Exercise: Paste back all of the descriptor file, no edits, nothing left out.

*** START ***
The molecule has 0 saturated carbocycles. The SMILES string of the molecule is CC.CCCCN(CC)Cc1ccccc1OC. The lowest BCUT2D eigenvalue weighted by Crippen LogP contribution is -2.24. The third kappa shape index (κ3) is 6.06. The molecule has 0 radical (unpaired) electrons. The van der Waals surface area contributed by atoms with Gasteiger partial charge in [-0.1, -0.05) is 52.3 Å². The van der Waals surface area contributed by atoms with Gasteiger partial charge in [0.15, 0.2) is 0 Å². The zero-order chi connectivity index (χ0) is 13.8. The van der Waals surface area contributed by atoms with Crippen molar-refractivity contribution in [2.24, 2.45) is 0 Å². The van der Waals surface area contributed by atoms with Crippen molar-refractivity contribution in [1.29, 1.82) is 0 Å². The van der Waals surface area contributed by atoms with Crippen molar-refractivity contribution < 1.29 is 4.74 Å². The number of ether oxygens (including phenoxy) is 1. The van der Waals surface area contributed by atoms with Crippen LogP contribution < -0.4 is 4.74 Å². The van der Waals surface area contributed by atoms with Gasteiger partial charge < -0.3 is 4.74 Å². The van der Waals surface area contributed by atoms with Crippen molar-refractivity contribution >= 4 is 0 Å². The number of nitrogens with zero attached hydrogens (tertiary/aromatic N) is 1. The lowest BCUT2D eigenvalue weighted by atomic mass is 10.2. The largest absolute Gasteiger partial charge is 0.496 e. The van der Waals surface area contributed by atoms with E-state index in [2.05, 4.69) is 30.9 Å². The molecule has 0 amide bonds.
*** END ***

The molecule has 0 saturated carbocycles. The SMILES string of the molecule is CC.CCCCN(CC)Cc1ccccc1OC. The lowest BCUT2D eigenvalue weighted by Crippen LogP contribution is -2.24. The third kappa shape index (κ3) is 6.06. The molecule has 0 radical (unpaired) electrons. The van der Waals surface area contributed by atoms with Gasteiger partial charge in [-0.1, -0.05) is 52.3 Å². The van der Waals surface area contributed by atoms with Gasteiger partial charge in [0.15, 0.2) is 0 Å². The zero-order chi connectivity index (χ0) is 13.8. The van der Waals surface area contributed by atoms with Crippen molar-refractivity contribution in [2.24, 2.45) is 0 Å². The van der Waals surface area contributed by atoms with Crippen molar-refractivity contribution in [1.29, 1.82) is 0 Å². The van der Waals surface area contributed by atoms with Crippen molar-refractivity contribution < 1.29 is 4.74 Å². The number of ether oxygens (including phenoxy) is 1. The van der Waals surface area contributed by atoms with Crippen LogP contribution < -0.4 is 4.74 Å². The van der Waals surface area contributed by atoms with Gasteiger partial charge < -0.3 is 4.74 Å². The van der Waals surface area contributed by atoms with Crippen molar-refractivity contribution >= 4 is 0 Å². The number of nitrogens with zero attached hydrogens (tertiary/aromatic N) is 1. The lowest BCUT2D eigenvalue weighted by atomic mass is 10.2. The largest absolute Gasteiger partial charge is 0.496 e. The van der Waals surface area contributed by atoms with E-state index in [2.05, 4.69) is 30.9 Å². The molecule has 0 amide bonds.